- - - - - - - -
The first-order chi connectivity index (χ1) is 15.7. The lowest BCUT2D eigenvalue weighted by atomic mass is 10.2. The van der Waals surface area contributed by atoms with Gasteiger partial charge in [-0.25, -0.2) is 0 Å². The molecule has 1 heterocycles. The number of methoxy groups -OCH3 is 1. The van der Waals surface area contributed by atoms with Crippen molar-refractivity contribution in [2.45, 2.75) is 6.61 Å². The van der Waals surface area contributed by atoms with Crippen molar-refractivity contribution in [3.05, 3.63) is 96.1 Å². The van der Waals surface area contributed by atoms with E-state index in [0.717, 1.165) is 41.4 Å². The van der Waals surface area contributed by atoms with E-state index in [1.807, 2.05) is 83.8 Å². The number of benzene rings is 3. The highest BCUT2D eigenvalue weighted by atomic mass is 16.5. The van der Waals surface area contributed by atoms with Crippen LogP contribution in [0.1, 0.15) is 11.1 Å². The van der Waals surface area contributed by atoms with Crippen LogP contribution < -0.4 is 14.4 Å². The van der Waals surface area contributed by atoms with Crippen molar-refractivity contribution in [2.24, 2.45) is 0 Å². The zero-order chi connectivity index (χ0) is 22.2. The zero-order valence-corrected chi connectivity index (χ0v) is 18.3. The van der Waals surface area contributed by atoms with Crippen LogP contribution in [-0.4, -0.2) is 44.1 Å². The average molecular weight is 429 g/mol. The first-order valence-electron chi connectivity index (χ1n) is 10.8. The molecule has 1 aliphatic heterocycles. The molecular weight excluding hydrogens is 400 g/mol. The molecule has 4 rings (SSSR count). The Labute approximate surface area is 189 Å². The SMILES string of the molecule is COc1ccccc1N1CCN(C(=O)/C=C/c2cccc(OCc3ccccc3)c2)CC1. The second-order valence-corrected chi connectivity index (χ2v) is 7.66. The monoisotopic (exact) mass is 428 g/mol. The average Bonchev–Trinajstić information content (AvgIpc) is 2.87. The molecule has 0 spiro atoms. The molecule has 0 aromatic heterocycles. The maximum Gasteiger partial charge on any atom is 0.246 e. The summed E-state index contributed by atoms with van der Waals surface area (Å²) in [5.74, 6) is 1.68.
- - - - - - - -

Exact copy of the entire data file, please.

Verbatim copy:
The first-order chi connectivity index (χ1) is 15.7. The lowest BCUT2D eigenvalue weighted by atomic mass is 10.2. The van der Waals surface area contributed by atoms with Gasteiger partial charge in [-0.25, -0.2) is 0 Å². The molecule has 1 heterocycles. The number of methoxy groups -OCH3 is 1. The van der Waals surface area contributed by atoms with Crippen molar-refractivity contribution in [2.45, 2.75) is 6.61 Å². The van der Waals surface area contributed by atoms with Crippen molar-refractivity contribution in [3.05, 3.63) is 96.1 Å². The van der Waals surface area contributed by atoms with E-state index in [0.717, 1.165) is 41.4 Å². The van der Waals surface area contributed by atoms with E-state index in [1.807, 2.05) is 83.8 Å². The number of benzene rings is 3. The highest BCUT2D eigenvalue weighted by atomic mass is 16.5. The van der Waals surface area contributed by atoms with Crippen LogP contribution in [0.1, 0.15) is 11.1 Å². The van der Waals surface area contributed by atoms with Crippen LogP contribution < -0.4 is 14.4 Å². The van der Waals surface area contributed by atoms with Crippen molar-refractivity contribution in [2.24, 2.45) is 0 Å². The zero-order chi connectivity index (χ0) is 22.2. The zero-order valence-corrected chi connectivity index (χ0v) is 18.3. The van der Waals surface area contributed by atoms with Crippen LogP contribution in [-0.4, -0.2) is 44.1 Å². The average molecular weight is 429 g/mol. The first-order valence-electron chi connectivity index (χ1n) is 10.8. The molecule has 1 aliphatic heterocycles. The molecular weight excluding hydrogens is 400 g/mol. The molecule has 4 rings (SSSR count). The Labute approximate surface area is 189 Å². The SMILES string of the molecule is COc1ccccc1N1CCN(C(=O)/C=C/c2cccc(OCc3ccccc3)c2)CC1. The second-order valence-corrected chi connectivity index (χ2v) is 7.66. The monoisotopic (exact) mass is 428 g/mol. The average Bonchev–Trinajstić information content (AvgIpc) is 2.87. The molecule has 0 spiro atoms. The molecule has 0 aromatic heterocycles. The maximum Gasteiger partial charge on any atom is 0.246 e. The summed E-state index contributed by atoms with van der Waals surface area (Å²) in [5.74, 6) is 1.68.